In particular, the invention provides a method for detecting the presence of micronuclei in cells of an organism. According to the method of the invention, cells of an organism are isolated and exposed to a hybridization probe of digested labeled, whole genomic DNA. The hybridization probe is labeled with a first binding member that allows it to bind specifically to a second binding member. The hybridization probe hybridizes with DNA in the cells, including DNA contained in micronuclei, if present. The hybridization probe is detected by exposing the cells to a compound comprising the second binding member coupled to an enzyme capable of reacting with a chromogenic substrate to convert the chromogenic substrate into a colored pigment. The compound binds to the first binding member. When the cells are exposed to a chromogenic substrate, the chromogenic substrate is converted into a colored pigment, thereby indicating the presence and location of DNA in the cells. The presence of micronuclei is indicated by the presence of colored pigment outside the nucleus of the cells. The cells are then examined and scored for the presence or absence of micronuclei.
In another aspect, the invention provides a hybridization probe for detecting micronuclei in mouse cells, the hybridization probe being made by digesting whole genomic mouse DNA into DNA fragments and then labeling the DNA fragments.
In another aspect, the invention provides a test kit for assaying cells for the presence of micronuclei, the test kit comprising
(a) a hybridization probe, the hybridization probe comprising digested, labeled whole genomic DNA, the digested genomic DNA being labeled with a first binding member capable of specifically binding with a second binding member,
(b) a compound comprising the second binding member coupled to an enzyme capable of reacting with a chromogenic substrate to convert the chromogenic substrate into a colored pigment, and
(c) a chromogenic substrate.
The invention overcomes the above-described disadvantages of the conventional fluorescent staining in a micronucleus assay. The use of a DNA-specific whole genomic DNA hybridization probe minimizes the staining of cell artifacts and thereby minimizes false positive results in the micronucleus assay. The colored pigment used in the detection of micronuclei can be visualized using standard light field microscopy, and expensive specialized fluorescent microscopes is not needed. Brightfield illumination may be used instead of epi-illumination (which is required to excite flurescence preparations and which is more uneven). The colored pigment used in the invention allows for permanent staining of cells, which allows for assay slides to be stored, archived and reanalyzed for years. The color signatures used in color pigment detection according to the present invention are more stable than fluorescent preparations and there is less variation in intensity of labeled elements within fields of view and between fields. The automation of finding and scoring of micronuclei is more easily achieved. The method of hybridization and color pigment staining of the present invention is less likely to cause swelling of chromosomes and loss of fine detail than methods of fluorescent staining.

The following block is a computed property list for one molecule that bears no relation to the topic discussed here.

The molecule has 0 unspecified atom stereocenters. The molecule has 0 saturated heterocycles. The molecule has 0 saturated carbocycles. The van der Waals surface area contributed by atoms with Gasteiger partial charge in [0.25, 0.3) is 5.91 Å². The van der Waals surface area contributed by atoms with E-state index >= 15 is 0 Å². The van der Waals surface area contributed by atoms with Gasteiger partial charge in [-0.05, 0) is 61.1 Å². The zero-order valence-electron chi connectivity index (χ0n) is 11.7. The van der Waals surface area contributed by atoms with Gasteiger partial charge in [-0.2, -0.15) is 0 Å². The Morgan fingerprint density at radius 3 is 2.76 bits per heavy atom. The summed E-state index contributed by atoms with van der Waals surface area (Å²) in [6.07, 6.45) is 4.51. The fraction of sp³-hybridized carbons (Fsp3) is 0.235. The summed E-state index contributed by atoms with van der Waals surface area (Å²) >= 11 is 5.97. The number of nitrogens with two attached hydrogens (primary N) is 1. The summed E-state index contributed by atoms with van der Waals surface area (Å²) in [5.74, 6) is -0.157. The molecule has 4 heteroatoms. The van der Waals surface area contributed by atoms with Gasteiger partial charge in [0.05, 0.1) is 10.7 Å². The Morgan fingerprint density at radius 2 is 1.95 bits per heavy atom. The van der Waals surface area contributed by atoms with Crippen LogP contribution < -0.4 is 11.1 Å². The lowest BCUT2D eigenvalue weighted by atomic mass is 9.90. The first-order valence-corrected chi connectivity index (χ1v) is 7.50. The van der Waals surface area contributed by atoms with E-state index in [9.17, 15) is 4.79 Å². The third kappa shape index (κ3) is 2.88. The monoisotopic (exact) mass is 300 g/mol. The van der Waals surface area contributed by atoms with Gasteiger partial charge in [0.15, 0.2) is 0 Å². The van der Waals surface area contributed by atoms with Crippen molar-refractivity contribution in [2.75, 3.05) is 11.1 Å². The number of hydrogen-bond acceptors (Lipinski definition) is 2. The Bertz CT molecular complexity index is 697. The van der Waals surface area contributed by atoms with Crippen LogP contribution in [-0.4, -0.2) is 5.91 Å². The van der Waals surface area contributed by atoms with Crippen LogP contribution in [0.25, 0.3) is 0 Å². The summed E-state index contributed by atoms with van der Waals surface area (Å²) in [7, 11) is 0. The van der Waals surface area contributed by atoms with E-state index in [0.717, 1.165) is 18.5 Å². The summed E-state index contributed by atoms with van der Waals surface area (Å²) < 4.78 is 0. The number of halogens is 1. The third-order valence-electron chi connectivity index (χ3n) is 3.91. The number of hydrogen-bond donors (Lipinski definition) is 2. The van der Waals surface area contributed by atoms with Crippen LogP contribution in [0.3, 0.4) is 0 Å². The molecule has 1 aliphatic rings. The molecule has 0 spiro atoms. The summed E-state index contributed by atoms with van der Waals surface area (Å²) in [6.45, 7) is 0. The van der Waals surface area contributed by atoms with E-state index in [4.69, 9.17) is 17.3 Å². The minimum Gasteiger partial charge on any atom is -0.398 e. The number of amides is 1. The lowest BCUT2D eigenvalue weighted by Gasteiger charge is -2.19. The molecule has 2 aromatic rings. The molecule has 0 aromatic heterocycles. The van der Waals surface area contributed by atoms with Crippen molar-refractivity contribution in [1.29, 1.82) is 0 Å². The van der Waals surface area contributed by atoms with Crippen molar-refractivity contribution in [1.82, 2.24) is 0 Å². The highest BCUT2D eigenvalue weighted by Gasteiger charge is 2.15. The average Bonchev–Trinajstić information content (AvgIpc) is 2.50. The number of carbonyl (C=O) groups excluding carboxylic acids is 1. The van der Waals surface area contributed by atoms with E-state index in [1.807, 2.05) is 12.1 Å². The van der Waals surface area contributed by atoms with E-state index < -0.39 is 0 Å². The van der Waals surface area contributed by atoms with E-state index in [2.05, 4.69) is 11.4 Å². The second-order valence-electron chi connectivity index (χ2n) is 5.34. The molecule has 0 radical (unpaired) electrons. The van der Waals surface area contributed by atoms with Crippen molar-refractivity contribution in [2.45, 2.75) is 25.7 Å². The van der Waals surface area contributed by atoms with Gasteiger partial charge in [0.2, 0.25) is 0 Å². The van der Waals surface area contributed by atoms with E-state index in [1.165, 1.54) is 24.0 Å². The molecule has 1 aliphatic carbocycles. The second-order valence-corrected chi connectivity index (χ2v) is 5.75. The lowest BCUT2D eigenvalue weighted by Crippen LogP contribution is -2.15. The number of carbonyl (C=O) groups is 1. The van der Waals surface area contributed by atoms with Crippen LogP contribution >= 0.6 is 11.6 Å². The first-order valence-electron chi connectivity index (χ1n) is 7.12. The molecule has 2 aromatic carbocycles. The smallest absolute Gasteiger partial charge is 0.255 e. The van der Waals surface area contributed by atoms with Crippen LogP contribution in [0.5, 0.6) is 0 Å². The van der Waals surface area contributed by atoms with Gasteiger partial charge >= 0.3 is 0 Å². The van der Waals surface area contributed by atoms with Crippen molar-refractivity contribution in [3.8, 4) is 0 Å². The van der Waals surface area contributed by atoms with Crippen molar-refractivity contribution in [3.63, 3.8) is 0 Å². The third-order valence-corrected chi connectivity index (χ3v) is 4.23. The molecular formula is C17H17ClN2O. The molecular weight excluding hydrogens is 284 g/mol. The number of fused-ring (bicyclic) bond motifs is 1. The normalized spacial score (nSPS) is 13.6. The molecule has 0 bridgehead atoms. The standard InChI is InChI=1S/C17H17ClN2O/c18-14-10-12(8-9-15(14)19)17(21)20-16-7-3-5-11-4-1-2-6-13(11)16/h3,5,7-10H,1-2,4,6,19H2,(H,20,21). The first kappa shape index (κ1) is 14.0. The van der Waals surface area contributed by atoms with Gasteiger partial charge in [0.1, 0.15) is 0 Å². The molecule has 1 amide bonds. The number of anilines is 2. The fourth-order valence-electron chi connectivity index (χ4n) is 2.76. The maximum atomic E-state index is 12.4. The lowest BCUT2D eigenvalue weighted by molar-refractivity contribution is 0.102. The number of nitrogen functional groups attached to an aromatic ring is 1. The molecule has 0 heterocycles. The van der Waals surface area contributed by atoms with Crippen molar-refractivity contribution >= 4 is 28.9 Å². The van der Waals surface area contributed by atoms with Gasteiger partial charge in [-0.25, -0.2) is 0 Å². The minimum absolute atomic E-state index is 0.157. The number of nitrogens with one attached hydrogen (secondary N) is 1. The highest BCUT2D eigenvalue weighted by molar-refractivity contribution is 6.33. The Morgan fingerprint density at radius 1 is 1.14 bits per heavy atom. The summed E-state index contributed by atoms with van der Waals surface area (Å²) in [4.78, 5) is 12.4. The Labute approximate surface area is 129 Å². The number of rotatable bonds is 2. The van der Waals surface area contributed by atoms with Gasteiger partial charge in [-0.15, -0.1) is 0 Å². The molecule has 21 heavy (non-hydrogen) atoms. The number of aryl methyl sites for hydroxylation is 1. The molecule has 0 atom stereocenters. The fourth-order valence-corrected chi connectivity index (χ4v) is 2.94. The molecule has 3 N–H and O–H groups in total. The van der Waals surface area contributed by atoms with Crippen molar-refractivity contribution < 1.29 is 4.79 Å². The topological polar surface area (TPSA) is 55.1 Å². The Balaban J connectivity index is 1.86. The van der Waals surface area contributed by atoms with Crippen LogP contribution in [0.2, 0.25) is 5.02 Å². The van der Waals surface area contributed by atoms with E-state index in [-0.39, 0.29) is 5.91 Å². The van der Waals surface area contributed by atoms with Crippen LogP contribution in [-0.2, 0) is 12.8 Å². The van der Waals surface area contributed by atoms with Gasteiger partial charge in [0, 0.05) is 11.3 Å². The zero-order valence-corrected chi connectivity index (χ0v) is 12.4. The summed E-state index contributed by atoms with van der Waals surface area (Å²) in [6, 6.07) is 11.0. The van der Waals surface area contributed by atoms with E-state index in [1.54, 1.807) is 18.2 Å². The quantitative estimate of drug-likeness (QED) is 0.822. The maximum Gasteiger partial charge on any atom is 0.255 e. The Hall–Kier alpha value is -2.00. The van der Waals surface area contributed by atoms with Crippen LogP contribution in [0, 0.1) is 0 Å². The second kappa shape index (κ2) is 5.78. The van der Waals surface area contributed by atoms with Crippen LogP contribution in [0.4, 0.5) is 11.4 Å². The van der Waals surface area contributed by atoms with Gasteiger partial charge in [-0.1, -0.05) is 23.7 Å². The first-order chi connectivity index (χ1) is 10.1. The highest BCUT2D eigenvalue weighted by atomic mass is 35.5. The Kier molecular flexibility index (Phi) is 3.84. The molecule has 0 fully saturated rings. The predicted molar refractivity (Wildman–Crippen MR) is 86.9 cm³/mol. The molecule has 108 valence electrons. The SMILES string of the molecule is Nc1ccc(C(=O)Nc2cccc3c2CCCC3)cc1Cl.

Micronuclei may form in cells of an animal that is exposed to a genetically toxic substance or environment. The micronucleus assay, which involves exposing an animal to a particular substance or environment, then isolating cells from the animal and examining them for the presence of micronuclei, is a method for screening drugs and chemical agents to determine their genetic toxicity. See, for example, U.S. Pat. No. 5,229,265 to Tomesko; Parton, J. W., Probst, G. S. and Garriot, M. L. 1988, “The in vivo effect of 2,6-xylidine on induction of micronuclei in mouse bone marrow cells”, Mutat Research 206:281-283; Parton, J. W., Garriott, M. L. and Beyers, J. E. 1991, “Expulsion of demecolcine induced micronuclei from mouse bone marrow polychromatic erythrocytes”, Environ. and Molecular Mutagenesis 17:79-83; Styles, J. A., Richardson, C. R. and Burlinson, B. 1983, “A comparison of the incidence of micronuclei in blood and bone marrow in three strains of mouse dosed with cyclophosphamide or hexamethylphosphamide (HMPA)” Mutat Research, 122:143-147, all incorporated herein by reference.